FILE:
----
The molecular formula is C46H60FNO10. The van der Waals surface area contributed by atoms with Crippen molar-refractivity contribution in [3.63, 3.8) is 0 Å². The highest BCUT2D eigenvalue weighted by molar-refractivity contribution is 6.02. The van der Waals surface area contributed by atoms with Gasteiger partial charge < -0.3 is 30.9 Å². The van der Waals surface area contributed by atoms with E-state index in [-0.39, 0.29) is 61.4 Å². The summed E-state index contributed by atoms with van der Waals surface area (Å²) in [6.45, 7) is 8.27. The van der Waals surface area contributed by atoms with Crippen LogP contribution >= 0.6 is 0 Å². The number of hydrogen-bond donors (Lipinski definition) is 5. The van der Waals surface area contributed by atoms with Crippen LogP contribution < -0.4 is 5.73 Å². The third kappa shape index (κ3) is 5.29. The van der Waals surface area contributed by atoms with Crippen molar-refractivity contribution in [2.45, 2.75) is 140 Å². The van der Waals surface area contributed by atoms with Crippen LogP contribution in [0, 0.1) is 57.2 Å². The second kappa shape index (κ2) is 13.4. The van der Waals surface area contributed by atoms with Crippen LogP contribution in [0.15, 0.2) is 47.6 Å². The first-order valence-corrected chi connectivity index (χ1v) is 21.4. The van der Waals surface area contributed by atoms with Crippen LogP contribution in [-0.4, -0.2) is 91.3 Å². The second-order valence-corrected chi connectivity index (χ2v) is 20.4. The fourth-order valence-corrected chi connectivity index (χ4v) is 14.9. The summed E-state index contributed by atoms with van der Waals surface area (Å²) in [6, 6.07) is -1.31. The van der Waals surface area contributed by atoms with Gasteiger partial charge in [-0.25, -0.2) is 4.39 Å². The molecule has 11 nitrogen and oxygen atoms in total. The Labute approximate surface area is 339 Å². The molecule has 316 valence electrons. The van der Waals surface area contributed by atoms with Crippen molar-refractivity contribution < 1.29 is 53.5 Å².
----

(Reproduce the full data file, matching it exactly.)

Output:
The molecular formula is C46H60FNO10. The van der Waals surface area contributed by atoms with Crippen molar-refractivity contribution in [3.63, 3.8) is 0 Å². The highest BCUT2D eigenvalue weighted by molar-refractivity contribution is 6.02. The van der Waals surface area contributed by atoms with Gasteiger partial charge < -0.3 is 30.9 Å². The van der Waals surface area contributed by atoms with E-state index in [-0.39, 0.29) is 61.4 Å². The summed E-state index contributed by atoms with van der Waals surface area (Å²) in [6.45, 7) is 8.27. The van der Waals surface area contributed by atoms with Crippen LogP contribution >= 0.6 is 0 Å². The number of hydrogen-bond donors (Lipinski definition) is 5. The van der Waals surface area contributed by atoms with Crippen LogP contribution < -0.4 is 5.73 Å². The third kappa shape index (κ3) is 5.29. The van der Waals surface area contributed by atoms with Crippen molar-refractivity contribution in [2.45, 2.75) is 140 Å². The van der Waals surface area contributed by atoms with Crippen LogP contribution in [0, 0.1) is 57.2 Å². The second kappa shape index (κ2) is 13.4. The van der Waals surface area contributed by atoms with Crippen LogP contribution in [0.15, 0.2) is 47.6 Å². The first-order valence-corrected chi connectivity index (χ1v) is 21.4. The van der Waals surface area contributed by atoms with Crippen LogP contribution in [-0.4, -0.2) is 91.3 Å². The second-order valence-corrected chi connectivity index (χ2v) is 20.4. The fourth-order valence-corrected chi connectivity index (χ4v) is 14.9. The summed E-state index contributed by atoms with van der Waals surface area (Å²) in [6, 6.07) is -1.31. The van der Waals surface area contributed by atoms with Gasteiger partial charge in [-0.25, -0.2) is 4.39 Å². The molecule has 11 nitrogen and oxygen atoms in total. The Labute approximate surface area is 339 Å². The molecule has 316 valence electrons. The van der Waals surface area contributed by atoms with Crippen molar-refractivity contribution < 1.29 is 53.5 Å².